A rough guide to painting British Allies that served during the Peninsular War – at least those that had unique uniforms. Those allies that served in British uniform are covered by the British Foot painting guide.
Calabrian Free Corps / Calabrian Light Infantry and Rifles
The Calabrian Free Corps was a two battalion unit (shrinking to one) raised by Sir John Stuart in Sicily. It had British officers and Calabrians in all other ranks. It was also known as the Calabrian Light Infantry and Rifles, reflecting its split between these two types of troops.
Generally the uniform style was that of the British Light infantry. Sapherson (1991) has the entire unit in dark green coats, yellow collar and cuffs, and white piping and turnbacks; either light blue trousers or bluish grey overalls; tapered light infantry shako with a green plume; white metal badges, shako trim and buttons. Haythornthwaite (1995) presents a slightly different picture, attributing this uniform, with a blue-green coat (i.e. not standard British Rifles coat), to the Rifles only. They suggest the Light Infantry component of the unit was in a Scarlet jacket with yellow collar and cuffs, dark blue piping, white turnbacks, gold lace loops and epaulettes; brass shako-plate, green plume, red sash, sky-blue breeches, black belts, steel scabbard, gilt sword-hilt, gold knot. See Haythornthwaite, fig 19c for painting details of the rifles and black and white fig A.b. for the more conventional light infantry.
Anglo-Italian Levy / Italian Legion
I assume what Gates (1986) calls the “Anglo-Italian Levy” is what Haythornthwaite (1995) call the “Italian Legion” as both are Italian and both served in the Eastern army, and there is nobody else in that force with a similar description. The Italian Legion was a 2 battalion unit formed form Italian prisoners in England. Austrians commanded the first regiment and other foreigners in Sicilian service the 2nd.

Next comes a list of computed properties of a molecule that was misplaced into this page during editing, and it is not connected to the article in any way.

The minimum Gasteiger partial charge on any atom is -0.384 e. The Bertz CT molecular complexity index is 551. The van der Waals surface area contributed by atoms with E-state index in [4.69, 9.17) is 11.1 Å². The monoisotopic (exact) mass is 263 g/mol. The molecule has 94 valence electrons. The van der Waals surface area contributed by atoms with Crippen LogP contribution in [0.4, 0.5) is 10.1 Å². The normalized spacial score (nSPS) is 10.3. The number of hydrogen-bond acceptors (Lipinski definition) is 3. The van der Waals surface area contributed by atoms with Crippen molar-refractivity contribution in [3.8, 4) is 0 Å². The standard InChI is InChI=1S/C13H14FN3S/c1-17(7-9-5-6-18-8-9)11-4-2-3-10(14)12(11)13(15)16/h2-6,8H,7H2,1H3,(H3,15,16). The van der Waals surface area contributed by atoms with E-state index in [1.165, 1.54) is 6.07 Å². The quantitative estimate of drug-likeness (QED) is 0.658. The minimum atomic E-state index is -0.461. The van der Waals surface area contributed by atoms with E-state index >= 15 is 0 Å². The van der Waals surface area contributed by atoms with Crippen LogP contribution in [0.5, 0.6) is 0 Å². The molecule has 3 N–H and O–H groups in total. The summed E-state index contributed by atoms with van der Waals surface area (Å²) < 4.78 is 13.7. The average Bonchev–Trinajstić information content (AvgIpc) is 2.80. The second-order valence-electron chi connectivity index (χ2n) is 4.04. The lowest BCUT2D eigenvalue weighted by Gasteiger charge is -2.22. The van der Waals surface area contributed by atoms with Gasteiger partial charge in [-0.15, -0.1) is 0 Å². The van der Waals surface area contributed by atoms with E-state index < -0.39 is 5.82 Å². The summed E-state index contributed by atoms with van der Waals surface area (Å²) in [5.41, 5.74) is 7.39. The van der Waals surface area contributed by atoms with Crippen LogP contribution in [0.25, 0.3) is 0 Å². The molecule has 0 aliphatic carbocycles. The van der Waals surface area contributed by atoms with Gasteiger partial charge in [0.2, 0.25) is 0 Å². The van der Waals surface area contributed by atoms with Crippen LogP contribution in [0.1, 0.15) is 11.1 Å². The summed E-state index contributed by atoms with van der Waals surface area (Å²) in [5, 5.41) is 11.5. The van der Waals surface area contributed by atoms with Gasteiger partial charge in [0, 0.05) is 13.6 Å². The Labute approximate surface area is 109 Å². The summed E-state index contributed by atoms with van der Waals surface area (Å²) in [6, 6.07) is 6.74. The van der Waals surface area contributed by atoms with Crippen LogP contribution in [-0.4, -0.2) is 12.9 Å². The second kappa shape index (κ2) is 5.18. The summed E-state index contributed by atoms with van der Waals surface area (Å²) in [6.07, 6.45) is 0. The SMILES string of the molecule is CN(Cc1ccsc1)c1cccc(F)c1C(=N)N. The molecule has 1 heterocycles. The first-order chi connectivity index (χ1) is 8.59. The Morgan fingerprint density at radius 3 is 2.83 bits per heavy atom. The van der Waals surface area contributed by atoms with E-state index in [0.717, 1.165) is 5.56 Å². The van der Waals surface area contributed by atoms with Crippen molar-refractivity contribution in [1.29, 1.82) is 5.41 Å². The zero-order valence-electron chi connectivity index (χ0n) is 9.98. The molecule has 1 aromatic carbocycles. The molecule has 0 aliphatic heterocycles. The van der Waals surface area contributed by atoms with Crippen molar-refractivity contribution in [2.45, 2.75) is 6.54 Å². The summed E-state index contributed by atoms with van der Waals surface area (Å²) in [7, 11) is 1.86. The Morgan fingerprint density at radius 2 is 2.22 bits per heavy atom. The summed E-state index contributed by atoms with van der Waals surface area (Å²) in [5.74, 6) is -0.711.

See Haythornthwaite, black and white fig A.a. for painting details – quite different to normal Brits.
3rd ‘Estero’ Sicilian Infantry Regiment
The 3rd ‘Estero’ Sicilian Infantry Regiment was a two battalion unit (Sapherson, 1991).
The style of the uniform was like the British Line infantry, but the colour differed. The coat was dark blue, with shoulder straps, piped in white. The cuffs, collar and turnbacks were red, with white piping. Summer issue trousers were white, but winter issue was dark blue, with grey gaiters. The bell top shako of the Grenadiers and Fusiliers had a red cockade with mixed red and white cords. White metal was used for all buttons, shako trim, and badges. Grenadiers had red shako plumes and fusiliers white plumes. The light company probably replaced the shako with a type of top hat with a green plume.
Sapherson (1991) notes that the Sicilian Grenadier Battalion – who also fought with the Eastern Army – would have had the same uniform as the Grenadiers from the Estero Regiment.
The Brunswick-Oels Hussars had 200-250 men formed into 2 squadrons (Sapherson, 1991). They, along with 12 companies of infantry, were raised in 1809 for Austrian service from German, Croat, Danish, Dutch, Italian and Polish prisoners of war. The Brunswickers almost immediately transferred to British service. Only the Hussars served in the Eastern army in Spain.
See Haythornthwaite (1995), fig. 19b for painting details, although the illustrated figure is a Jäger not a Hussar. Rafferty (1989b) has a black and white sketch to accompany his description of the Hussars. The Hussars wore a black dolman, pelisse and breeches, light blue collar and cuffs, black trim and buttons; crimson and light blue barrel sash; Infantry style shako with black plume, silver deaths head badge and brass chinscales; black leatherwork, belts, saddlecloth and holsters – the latter two edged in light blue. Trumpeters wore a black “swallows nest” on their shoulders trimmed in gold and blue.
1st Sicilian Light Dragoons
The Sicilian Light Dragoons wore a pre-1812 British Light Dragoon uniform with dark blue coat with yellow facings and white lace; yellow metal buttons and badges; dark blue breeches; red sash; blue saddlecloth with white or yellow trim; Tarleton helmet with red side plume and black caterpillar plume (Sapherson, 1991). It is unclear if the helmet had a black turban or alternatively a metal base and crest.
Funcken, L. and F. (1973). The Napoleonic Wars (Part II). London: Ward Lock.
Haythornthwaite, P. (1995). Uniforms of the Peninsular Wars 1807 – 1814. London: Arms and Armour Press.
Kannik, P. (1968). Military Uniforms in Colour. London: Blandford.
Sapherson, C. A. (1991). Peninsular Armies 1808 – 1814. Leeds, UK: Raider Books.